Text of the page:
In a nutshell, synthetic assets are meant to mimic another investment. They can combine various derivative products such as futures, options or swaps, to simulate an underlying asset (stocks, bonds, indices, commodities, currencies or interest rates).
So, these assets can be wagered as collateral on Defi platforms and have synthetic assets (which are basically cryptographic tokens) minted against them.
Synthetix is, for example, a synthetic resource protocol. For example, a user can save the Synthetix SNX or ETH token as a guarantee on Synthetix and have synthetic resources minted against it.
Yield Farming (also known as liquidity extraction) is one of the most recent Defi use cases. It consists of blocking digital resources in exchange for rewards which are usually delivered automatically by a smart contract.
One example is OKEx which recently launched yield farming on its Jumpstart platform, allowing users to stake their OKB tokens to mine new digital assets.
Yield Farming is generally considered to be high risk/high return as locked resources can be lost if there is a backdoor or loophole in the farm smart contract, while the generated resources could be useless.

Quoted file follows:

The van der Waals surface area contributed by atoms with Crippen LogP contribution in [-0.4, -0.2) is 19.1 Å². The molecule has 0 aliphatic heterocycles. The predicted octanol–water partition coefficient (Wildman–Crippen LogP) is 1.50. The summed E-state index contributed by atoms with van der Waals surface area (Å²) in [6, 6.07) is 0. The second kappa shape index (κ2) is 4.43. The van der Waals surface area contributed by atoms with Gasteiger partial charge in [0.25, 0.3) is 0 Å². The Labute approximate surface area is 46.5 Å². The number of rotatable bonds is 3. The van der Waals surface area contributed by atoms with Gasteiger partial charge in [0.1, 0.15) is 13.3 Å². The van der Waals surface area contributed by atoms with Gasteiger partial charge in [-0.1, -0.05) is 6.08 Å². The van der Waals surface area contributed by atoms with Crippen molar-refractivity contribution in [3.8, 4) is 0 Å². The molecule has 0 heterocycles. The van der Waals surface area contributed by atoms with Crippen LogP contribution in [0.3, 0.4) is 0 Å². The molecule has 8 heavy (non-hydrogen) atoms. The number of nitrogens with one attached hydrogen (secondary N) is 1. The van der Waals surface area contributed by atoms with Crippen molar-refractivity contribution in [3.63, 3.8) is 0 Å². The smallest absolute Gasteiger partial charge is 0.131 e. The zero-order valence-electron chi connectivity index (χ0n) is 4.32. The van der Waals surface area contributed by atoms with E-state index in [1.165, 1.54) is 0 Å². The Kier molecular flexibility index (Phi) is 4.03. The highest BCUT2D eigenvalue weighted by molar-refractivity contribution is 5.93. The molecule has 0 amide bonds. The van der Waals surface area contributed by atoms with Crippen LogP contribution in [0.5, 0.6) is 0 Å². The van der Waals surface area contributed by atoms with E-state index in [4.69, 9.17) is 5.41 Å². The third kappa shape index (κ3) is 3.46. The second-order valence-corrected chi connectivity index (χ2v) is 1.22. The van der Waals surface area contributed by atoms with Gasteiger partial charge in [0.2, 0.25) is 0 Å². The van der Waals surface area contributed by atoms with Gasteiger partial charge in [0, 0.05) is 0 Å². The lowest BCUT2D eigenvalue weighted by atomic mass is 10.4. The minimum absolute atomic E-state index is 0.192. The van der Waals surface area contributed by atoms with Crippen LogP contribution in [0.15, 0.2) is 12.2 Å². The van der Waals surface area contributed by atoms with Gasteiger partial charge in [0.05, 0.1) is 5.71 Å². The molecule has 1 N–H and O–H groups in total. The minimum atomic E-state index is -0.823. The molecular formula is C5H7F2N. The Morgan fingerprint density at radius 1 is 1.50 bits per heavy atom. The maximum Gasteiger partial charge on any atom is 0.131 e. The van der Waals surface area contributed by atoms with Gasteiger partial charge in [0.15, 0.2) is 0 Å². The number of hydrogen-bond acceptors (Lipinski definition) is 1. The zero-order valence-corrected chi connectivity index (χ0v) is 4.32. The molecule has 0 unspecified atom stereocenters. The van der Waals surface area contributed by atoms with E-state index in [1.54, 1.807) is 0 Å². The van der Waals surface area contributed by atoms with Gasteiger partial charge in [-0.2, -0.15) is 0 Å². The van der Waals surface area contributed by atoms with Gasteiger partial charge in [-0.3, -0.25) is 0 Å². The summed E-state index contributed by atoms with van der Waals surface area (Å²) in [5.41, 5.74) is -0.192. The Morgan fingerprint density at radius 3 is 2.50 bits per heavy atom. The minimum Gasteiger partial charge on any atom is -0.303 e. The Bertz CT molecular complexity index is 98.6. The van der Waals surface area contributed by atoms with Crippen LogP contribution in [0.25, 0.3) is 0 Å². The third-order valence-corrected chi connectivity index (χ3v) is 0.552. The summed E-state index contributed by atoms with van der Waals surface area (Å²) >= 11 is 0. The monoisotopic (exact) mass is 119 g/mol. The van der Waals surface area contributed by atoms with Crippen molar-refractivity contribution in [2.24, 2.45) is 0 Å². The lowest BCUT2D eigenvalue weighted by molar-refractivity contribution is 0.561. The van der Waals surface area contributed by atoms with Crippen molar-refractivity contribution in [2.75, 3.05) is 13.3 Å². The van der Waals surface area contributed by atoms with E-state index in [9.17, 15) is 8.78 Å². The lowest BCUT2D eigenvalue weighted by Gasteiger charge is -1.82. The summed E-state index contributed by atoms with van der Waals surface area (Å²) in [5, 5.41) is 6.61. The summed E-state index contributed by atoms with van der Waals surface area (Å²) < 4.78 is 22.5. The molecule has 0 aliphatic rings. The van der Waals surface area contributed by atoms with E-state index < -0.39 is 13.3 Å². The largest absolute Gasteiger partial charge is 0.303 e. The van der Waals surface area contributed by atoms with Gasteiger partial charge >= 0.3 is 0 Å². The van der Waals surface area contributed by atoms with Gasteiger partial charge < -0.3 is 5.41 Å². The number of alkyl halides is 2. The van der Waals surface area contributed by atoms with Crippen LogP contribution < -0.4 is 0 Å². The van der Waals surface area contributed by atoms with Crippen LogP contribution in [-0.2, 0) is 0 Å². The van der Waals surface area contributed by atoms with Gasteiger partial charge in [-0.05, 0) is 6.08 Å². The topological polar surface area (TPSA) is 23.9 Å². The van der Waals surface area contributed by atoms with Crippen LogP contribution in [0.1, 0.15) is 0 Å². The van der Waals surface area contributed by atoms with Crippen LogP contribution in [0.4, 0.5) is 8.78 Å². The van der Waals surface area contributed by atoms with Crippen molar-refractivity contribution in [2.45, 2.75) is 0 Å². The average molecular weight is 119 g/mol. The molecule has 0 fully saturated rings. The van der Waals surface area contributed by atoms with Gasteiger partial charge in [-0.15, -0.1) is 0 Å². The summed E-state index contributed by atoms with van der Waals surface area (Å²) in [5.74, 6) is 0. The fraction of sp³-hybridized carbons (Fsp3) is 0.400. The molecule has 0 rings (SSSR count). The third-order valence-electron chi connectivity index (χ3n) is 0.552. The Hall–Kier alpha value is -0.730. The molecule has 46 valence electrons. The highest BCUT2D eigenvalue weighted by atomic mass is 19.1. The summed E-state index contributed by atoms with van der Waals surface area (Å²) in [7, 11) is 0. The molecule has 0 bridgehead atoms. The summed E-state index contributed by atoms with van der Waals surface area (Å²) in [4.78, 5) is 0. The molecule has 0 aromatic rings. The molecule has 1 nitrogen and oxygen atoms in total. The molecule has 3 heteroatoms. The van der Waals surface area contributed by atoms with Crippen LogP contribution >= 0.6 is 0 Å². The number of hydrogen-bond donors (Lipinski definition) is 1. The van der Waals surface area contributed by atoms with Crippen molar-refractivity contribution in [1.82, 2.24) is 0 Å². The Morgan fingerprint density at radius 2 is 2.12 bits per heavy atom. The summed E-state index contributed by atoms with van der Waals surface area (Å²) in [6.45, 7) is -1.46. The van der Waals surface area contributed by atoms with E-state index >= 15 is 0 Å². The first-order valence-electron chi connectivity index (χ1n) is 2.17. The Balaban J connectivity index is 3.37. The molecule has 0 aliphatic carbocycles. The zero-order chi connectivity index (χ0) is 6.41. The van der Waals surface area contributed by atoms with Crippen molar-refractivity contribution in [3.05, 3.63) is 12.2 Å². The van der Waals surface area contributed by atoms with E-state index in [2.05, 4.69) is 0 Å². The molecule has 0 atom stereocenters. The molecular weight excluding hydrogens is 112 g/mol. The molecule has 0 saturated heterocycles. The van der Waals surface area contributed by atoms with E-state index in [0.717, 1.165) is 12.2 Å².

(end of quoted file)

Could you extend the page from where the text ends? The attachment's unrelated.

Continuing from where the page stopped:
Whether you are looking for insurance, exchanges, staking solutions or any other type of instrument and financial, chances are you will be able to find a DeFi platform that covers it and is right for you.
The Defi market is small compared to traditional finance, but has undergone a rapid acceleration since last year.
According to data provided by Defi Pulse, more than 3 billion dollars have already been allocated to various platforms, demonstrating that the ecosystem grows in tandem with its use cases.
For this reason it is expected, in the future to come, that the Defi becomes more and more a dominant point of discussion in both traditional and crypto financial circles.